The opinion of the court was delivered by: M. James Lorenz United States District Court Judge
ORDER GRANTING IN PART DENYING IN PART DEFENDANTS' GUARDIAN AD MOTION TO DISMISS [doc. #9]
Defendants move to dismiss this action. The motion has been fully briefed and considered on the papers submitted and without oral argument pursuant to Civil Local Rule 7.1(d)(1).
Plaintiffs are owners in a timeshare company which allows them to participate in a vacation exchange system at affiliated resorts around the world. They booked a week-long stay at the Carlsbad Seapointe Resort through defendant RCI, LLC. Prior to their arrival at the resort, they were informed that the resort included an "adults only pool" but the parents nevertheless arrived for their vacation stay with their two minor children. A separate pool for families with children is available at the resort. The resort also prohibits unaccompanied children under the age of 12 years from using any of the exercise rooms.
Plaintiffs allege that their entire stay at the resort resulted in extreme stress upon their family because of the discriminatory rules and policies concerning the use of the adult pool and weight room. In their complaint, plaintiffs allege causes of action for violation of (1) the Fair Housing Act; (2) the California Fair Employment and Housing Act; (3) the California Unruh Civil Rights Act; and (4) negligence.
Defendants move to dismiss the action arguing that a vacation time-share is not a "dwelling" under the FHA or the FEHA, the policies at issue are not unreasonable, arbitrary or invidious under the Unruh Act, and the negligence claim is derivative of the other causes of action.
A Rule 12(b)(6) motion tests the sufficiency of the complaint. Navarro v. Block, 250 F.3d 729, 732 (9th Cir. 2001). Dismissal pursuant to Rule 12(b)(6) is proper only where there is either a "lack of a cognizable legal theory or the absence of sufficient facts alleged under a cognizable legal theory." Balistreri v. Pacifica Police Dept., 901 F.2d 696, 699 (9th Cir .1988). "While a complaint attacked by a Rule 12(b)(6) motion to dismiss does not need detailed factual allegations, a plaintiff's obligation to provide the grounds of his entitlement to relief requires more than labels and conclusions, and a formulaic recitation of the elements of a cause of action will not do. Factual allegations must be enough to raise a right to relief above the speculative level." Bell Atl. Corp. v. Twombly, 550 U.S. 544, 555 (2007) (internal quotation marks, brackets and citations omitted). In reviewing a motion to dismiss under Rule 12(b)(6), the court must assume the truth of all factual allegations and must construe them in the light most favorable to the nonmoving party. Cahill v. Liberty Mut. Ins. Co., 80 F.3d 336, 337-38 (9th Cir. 1996).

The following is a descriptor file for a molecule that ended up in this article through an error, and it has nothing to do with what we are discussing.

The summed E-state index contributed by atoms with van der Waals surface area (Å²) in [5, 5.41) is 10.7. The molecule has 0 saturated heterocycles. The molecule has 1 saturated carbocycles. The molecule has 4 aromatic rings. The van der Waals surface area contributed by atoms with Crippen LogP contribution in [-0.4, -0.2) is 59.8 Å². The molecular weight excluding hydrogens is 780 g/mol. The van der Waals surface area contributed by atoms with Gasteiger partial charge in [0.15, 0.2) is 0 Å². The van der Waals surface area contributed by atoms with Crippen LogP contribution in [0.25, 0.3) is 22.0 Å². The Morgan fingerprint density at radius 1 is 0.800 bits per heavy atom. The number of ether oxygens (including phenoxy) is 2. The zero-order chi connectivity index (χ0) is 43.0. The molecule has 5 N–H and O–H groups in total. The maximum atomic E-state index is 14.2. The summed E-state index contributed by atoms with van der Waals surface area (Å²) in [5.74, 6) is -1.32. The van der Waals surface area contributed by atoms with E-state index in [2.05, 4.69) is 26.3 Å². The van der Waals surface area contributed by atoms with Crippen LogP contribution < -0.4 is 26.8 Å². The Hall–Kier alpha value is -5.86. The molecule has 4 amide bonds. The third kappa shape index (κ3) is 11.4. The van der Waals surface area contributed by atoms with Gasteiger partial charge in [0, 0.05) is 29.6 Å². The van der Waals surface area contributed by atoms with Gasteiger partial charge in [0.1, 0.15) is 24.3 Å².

After accepting as true all non-conclusory allegations and drawing all reasonable inferences in favor of the plaintiff, the Court must determine whether the complaint alleges a plausible claim to relief. See Ashcroft v. Iqbal 129 S. Ct 1937, 1950 (2009) (quoting Bell Atl. Corp. v. Twombly, 550 U.S. 544, 570 (2007)(A complaint cannot survive a motion to dismiss unless it provides "sufficient factual matter, . . . to 'state a claim to relief that is plausible on its face.'"). "A claim has facial plausibility when the plaintiff pleads factual content that allows the court to draw the reasonable inference that the defendant is liable for the misconduct alleged." at 1949. In determining facial plausibility, whether a complaint states a plausible claim is a "context-specific task that requires the reviewing court to draw on its judicial experience and common sense." Id. at 1950.
In addition to factual insufficiency, a complaint is also subject to dismissal under Rule 12(b)(6) where it lacks a cognizable legal theory, Balistreri, 901 F.2d at 699, or where the allegations on their face "show that relief is barred" for some legal reason, Jones v. Bock, 549 U.S. 199, 215 (2007). Thus, a claim may be dismiss under Federal Rule of Civil Procedure 12(b)(6) if on its face there appears some legal impediment to the claim. Jones, 549 U.S. at 215.
If the Court dismisses the complaint, it must then decide whether to grant leave to amend. The Ninth Circuit has "repeatedly held that a district court should grant leave to amend even if no request to amend the pleading was made, unless it determines that the pleading could not possibly be cured by the allegation of other facts." Lopez v. Smith, 203 F.3d 1122, 1130 (9th Cir. 2000) (citations and internal quotation marks omitted).
Defendants argue that the complaint does not set forth a claim for relief under the FHA because a vacation timeshare arrangement as pleaded is not a dwelling as required under the statute. The Court concurs.
Section 3604(b) of the FHA prohibits discrimination "against any person in the terms, conditions, or privileges of sale or rental of a dwelling, or in the provision of services or facilities in connection therewith, because of race, ...